Air of Uncertainty: Coverage of Potential Health Problems near Ground Zero Was Slow to Develop, as Many News Organizations Simply Accepted the Reassurances of the EPA. the Episode Underscores the Difficulty of Covering Questions with No Clear Answers

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On the morning of 9/11, columnist Juan Gonzalez of New York's Daily News was in Brooklyn, covering the city's mayoral primary, when he heard about the terrorist attack on the World Trade Center. He headed on foot toward lower Manhattan, crossing the Brooklyn Bridge as the second tower collapsed. Arriving at Ground Zero, he began interviewing people. "It was pitch-black in lower Manhattan in the middle of the day," he remembers. "It was obvious there was a lot of pretty nasty stuff in the air." He would be the first to report on just how nasty it was.

Newsday's Laurie Garrett was on the Brooklyn Bridge when the towers collapsed. "You saw this massive amount of stuff coming down," she says. It struck her as odd that people were spitting out the dust and blowing their noses, but not coughing. She wondered why.

Christine Haughney, a 1999 Columbia University J-school grad who works as an editorial aide in the Washington Post's New York bureau, raced to the scene via subway Almost instantly, she was coated with soot. Later, when Bureau Chief Michael Powell told her to follow the air pollution angle, she eagerly agreed. "It seemed a logical story," she says.

Andrew Schneider, deputy assistant managing editor at the St. Louis Post-Dispatch, listened carefully as Environmental Protection Agency Administrator Christine Todd Whitman proclaimed two days after the attack that "there appears to be no significant levels of asbestos dust in the air in New York City." He'd seen photos of the scene and knew a lot about toxic materials. "What everybody was saying didn't make sense," he says.

In the first weeks and months after the disaster, questions about health concerns from the World Trade Center collapse took a back seat to reporting on global terrorism, heroic acts and the loss of life. As time wore on, however, it became the story of concern to tens of thousands of New Yorkers and others.

Yet coverage has been inconsistent, ranging from repeated reassurances that the air is safe to fearsome headlines about toxins and cancer. That disparity--along with early suspicions about bias and motives on the part of government and the media--left Manhattan residents distrustful of what they were told. And hungry for answers that may not be known for years.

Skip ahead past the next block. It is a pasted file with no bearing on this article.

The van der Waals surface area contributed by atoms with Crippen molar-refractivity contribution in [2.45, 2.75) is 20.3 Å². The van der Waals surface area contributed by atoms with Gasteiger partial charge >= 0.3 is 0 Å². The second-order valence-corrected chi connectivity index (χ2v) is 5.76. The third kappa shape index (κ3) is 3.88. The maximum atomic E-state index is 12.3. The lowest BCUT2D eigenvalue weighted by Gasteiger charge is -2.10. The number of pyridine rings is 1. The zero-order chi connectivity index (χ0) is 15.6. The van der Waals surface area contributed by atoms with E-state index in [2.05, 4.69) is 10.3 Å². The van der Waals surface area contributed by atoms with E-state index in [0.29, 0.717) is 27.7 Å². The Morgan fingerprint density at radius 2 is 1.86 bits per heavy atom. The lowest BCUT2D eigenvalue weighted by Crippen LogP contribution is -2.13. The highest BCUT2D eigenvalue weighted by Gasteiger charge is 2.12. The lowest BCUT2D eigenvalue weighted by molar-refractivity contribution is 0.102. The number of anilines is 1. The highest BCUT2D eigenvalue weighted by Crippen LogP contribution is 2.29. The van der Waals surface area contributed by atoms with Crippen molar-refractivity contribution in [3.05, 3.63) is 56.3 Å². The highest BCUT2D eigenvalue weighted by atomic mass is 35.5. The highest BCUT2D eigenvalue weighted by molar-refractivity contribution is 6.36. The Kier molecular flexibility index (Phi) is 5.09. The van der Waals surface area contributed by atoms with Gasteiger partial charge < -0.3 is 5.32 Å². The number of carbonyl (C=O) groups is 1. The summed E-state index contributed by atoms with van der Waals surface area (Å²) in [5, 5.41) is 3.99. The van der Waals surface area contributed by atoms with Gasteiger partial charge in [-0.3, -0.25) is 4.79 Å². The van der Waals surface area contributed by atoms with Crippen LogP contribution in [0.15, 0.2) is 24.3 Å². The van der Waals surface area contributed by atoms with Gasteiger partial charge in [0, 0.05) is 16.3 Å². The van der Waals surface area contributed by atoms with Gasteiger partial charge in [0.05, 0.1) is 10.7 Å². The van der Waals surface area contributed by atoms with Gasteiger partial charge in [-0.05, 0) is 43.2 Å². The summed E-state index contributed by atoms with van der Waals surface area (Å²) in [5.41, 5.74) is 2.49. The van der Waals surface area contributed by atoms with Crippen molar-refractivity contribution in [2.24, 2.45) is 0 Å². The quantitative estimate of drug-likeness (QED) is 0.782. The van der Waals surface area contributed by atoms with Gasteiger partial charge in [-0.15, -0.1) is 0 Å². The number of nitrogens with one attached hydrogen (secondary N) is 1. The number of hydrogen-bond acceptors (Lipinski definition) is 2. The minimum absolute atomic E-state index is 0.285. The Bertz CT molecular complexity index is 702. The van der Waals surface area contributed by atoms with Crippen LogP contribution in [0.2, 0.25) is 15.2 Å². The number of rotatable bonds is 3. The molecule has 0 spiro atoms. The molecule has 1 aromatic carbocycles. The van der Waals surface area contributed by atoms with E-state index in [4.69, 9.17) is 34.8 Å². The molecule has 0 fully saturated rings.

Not since the 1979 accident at the Three Mile Island nuclear power plant in Pennsylvania have reporters and government officials faced such an Everest-size task of communicating complex information to a frightened public. As at TMI, officials in New York were loath to concede they were in the dark, and as a result, offered erroneous and misleading information about the situation. Like TMI, the best stories often lay hidden in inconsistent statements and arcane technical data--awaiting discovery by curious reporters.

All too often after 9/11, however, journalists simply accepted the party line from city, state and federal officials. With a few notable exceptions, the New York media took months to zero in on a story that touched the lives of thousands. "This was as difficult an environmental health assignment as you can get," says Eric A. Goldstein, who tracks air-quality issues as head of the Natural Resources Defense Council's New York Urban Program. The subject was extremely complex, but it also was politically delicate. "How far should the media go in highlighting facts that raise uncomfortable ambiguities on health issues at a time when America seemed to be under attack?" For both reasons, says Goldstein, who followed government response and related news accounts, "it took a while [for the media] to get their bearings."

Jonathan Bennett of the New York Committee for Occupational Safety and Health, a coalition of labor unions and worker safety activists, also tracked the coverage; he has been e-mailing news stories and government documents to more than 300 reporters since shortly after September 11. "A lot of important information hasn't been well communicated to the people who needed to have it," says Bennett. …